Uncertainty over Future of Aldie Mill
Loudoun County Officials and the Virginia Outdoors Foundation (VOF) are at odds over the terms of Loudoun County taking ownership of the historic Aldie Mill in Aldie, Virginia.
The Virginia Outdoors Foundation, which has owned the mill since 1981, has been in negotiation with the county for more than two years with a view to transferring ownership to Loudoun. The county, in turn, has arranged to lease the building to the Virginia Organic Consumers and Producers Association, owned by Upperville businesswoman and philanthropist Sandy Lerner.Loudoun County officials voted unanimously last month to reject the deed as proposed; County officials feel that the VOF framework of the agreement would be to onerous for the county. But, the VOF, the state attorney general’s office and the Virginia Department of Historic Resources say “…they have a fiduciary duty to the commonwealth and a number of private donors who contributed to the restoration of the building to a working mill to ensure that it is protected in perpetuity.”
The county was expecting a deed similar to the 1981 transfer to VOF from the mill’s then owners, the Douglass family. That document is drawn up in very general terms and does not refer to specific restoration requirements or provide any protection clauses for the mill, which is listed on the Virginia and National Registers of Historic Places and is located in the county’s Aldie Historic District.
However, what the county got from the Virginia Attorney General’s Office late last November was a shock, officials said, noting the 2005 draft deed contained a number of “restrictions” and requirements that would require Department of Historic Resources oversight.
The deed clauses that appear to have incurred the county’s objection concern preservation and maintenance, all of which must be state approved.
It’s easy to see both sides of the argument as reasonable actually. To sum it up, the County feels that they can’t be expected, or afford, to sign a blank check to ensure the protection and continued maintenance and upkeep for future generations to enjoy. On the other hand, the VOF maintains that the policies are meant to ensure good stewardship in keeping with the donor’s wishes and intent and as a conservation organization; VOF should not let the property go without providing for its future protection.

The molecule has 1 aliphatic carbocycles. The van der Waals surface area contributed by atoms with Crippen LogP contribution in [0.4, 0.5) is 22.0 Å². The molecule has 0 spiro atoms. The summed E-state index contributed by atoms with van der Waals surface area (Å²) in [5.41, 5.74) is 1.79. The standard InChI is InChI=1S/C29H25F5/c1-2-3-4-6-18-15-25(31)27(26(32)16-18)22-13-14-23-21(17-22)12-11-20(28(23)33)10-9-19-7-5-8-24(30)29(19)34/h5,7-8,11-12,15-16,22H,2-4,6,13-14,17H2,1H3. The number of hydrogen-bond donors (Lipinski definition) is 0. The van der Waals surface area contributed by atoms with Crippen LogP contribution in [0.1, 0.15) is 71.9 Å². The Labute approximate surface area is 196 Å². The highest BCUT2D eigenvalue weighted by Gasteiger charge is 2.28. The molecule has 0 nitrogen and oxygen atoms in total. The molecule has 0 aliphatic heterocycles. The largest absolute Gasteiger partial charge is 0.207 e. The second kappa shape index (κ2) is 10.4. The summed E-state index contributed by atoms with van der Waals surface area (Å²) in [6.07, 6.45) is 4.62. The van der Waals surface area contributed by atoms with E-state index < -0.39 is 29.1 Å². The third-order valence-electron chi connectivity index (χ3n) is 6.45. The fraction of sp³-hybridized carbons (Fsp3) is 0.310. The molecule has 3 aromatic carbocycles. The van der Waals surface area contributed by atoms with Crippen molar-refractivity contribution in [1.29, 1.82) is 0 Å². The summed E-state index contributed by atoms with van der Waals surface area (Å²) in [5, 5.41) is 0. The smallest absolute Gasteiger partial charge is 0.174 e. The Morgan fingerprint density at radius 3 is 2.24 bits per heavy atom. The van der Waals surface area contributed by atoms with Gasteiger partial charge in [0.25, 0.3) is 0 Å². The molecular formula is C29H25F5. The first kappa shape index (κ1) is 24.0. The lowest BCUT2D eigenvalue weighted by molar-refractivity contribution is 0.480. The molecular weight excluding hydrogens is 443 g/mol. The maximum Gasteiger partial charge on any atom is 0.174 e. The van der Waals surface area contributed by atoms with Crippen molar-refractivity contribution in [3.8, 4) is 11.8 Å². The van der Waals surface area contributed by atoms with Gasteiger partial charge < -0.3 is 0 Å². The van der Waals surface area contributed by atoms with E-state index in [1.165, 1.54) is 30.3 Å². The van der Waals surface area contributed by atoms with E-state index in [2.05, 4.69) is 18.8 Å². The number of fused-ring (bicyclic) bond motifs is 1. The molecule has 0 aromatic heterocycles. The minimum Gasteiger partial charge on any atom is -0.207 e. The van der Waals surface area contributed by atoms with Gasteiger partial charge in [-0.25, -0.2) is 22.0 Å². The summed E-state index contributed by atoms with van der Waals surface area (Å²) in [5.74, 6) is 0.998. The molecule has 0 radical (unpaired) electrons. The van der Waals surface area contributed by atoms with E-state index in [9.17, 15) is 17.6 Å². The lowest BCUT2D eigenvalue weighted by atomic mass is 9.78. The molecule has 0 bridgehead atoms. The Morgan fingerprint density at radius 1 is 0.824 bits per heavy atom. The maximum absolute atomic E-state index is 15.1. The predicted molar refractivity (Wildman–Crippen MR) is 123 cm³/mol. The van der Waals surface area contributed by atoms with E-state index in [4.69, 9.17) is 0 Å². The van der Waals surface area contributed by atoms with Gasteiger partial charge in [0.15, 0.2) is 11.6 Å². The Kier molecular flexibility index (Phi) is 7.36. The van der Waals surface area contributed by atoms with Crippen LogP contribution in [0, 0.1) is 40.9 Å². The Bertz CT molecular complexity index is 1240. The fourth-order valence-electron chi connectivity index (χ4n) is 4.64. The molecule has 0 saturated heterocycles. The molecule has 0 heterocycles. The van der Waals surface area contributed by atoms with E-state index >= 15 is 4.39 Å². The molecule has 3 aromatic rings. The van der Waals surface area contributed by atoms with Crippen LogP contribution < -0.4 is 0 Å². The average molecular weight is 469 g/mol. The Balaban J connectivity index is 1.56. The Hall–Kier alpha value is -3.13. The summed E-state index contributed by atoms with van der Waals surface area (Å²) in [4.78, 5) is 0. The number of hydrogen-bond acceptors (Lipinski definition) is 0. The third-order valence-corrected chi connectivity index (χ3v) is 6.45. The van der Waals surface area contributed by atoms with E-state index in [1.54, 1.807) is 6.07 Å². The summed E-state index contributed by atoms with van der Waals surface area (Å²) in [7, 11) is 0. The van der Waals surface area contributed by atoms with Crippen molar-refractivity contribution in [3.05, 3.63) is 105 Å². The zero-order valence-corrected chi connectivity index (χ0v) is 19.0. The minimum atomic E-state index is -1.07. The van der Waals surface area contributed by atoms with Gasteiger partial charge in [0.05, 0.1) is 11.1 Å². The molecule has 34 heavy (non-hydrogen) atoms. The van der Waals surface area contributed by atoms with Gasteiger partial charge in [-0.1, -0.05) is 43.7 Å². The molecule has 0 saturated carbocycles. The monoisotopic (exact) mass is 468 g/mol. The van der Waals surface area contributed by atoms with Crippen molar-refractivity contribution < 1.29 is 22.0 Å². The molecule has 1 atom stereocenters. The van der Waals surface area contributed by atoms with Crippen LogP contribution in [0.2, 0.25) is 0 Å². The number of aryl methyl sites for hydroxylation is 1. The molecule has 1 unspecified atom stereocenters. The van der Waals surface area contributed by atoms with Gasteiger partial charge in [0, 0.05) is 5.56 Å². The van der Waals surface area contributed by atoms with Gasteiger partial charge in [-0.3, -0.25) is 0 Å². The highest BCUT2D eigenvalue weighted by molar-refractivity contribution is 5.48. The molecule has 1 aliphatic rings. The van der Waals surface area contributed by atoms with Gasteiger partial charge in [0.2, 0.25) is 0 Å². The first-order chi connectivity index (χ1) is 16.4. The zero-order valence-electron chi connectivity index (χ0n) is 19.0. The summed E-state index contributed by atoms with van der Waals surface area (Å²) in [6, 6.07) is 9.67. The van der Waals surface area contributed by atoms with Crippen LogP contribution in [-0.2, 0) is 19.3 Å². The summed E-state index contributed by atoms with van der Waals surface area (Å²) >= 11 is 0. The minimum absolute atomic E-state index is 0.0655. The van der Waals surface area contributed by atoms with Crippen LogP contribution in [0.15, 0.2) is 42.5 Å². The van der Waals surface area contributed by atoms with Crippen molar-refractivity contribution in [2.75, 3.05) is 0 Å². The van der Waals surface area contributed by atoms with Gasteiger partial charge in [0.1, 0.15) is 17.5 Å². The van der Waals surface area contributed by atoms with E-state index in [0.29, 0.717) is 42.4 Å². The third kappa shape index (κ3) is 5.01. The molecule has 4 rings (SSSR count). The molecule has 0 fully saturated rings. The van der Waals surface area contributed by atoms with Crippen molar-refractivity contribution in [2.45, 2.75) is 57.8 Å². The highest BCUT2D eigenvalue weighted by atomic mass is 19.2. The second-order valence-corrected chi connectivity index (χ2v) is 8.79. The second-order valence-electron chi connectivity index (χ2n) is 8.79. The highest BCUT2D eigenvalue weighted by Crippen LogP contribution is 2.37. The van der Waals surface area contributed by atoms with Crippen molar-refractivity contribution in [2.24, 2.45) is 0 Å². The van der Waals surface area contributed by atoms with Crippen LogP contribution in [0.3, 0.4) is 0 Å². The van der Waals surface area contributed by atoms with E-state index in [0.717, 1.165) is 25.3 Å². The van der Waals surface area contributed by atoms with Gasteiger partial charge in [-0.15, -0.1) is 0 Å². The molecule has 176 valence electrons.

You can read the article that the above excerpts were taken from here in Leesburg Today Online.
The Aldie Mill Today
Gristmills once dotted the landscape of Virginia and rural America, but most of them have now vanished or stand abandoned as silent witnesses of the past. At Aldie Mill, a working mill owned and operated by the Virginia Outdoors Foundation, the unique heritage of water-powered gristmills is remembered and preserved. The restored Aldie Mill, an imposing four-story brick structure with tandem metal waterwheels, offers visitors and students a glimpse of how life was lived in the rural South during a time when the Mill served as a vital center of the community.
Demonstration grinding and tours of the site take place on weekend afternoons. Historic research, archaeological investigations, historic preservation and restoration work, and educational programs form the core of the Mill’s mission.
An annual Art Show & Sale, held every June, is a major community event involving artists from around the region and as far away as Richmond and New York. Aldie Mill also participates in the Aldie Harvest Festival every October, when arts and crafts displays fill the village and crowds of spectators come to Aldie for a day of fun and celebration. The Mill is open from late April to late October: Saturdays, 12 – 5 P.M., and Sundays, 1 – 5 P.M. Special tours can be arranged by appointment during the week. Aldie Mill is located on U.S. Route 50, 1 mile west of the intersection of U.S. Routes 50 and 15.
Aldie Mill Historic Site
39401 John Mosby Highway,
P.O. Box 322
Aldie, Virginia 20105
You can read more about the Aldie Mill here including the history of the Mill.
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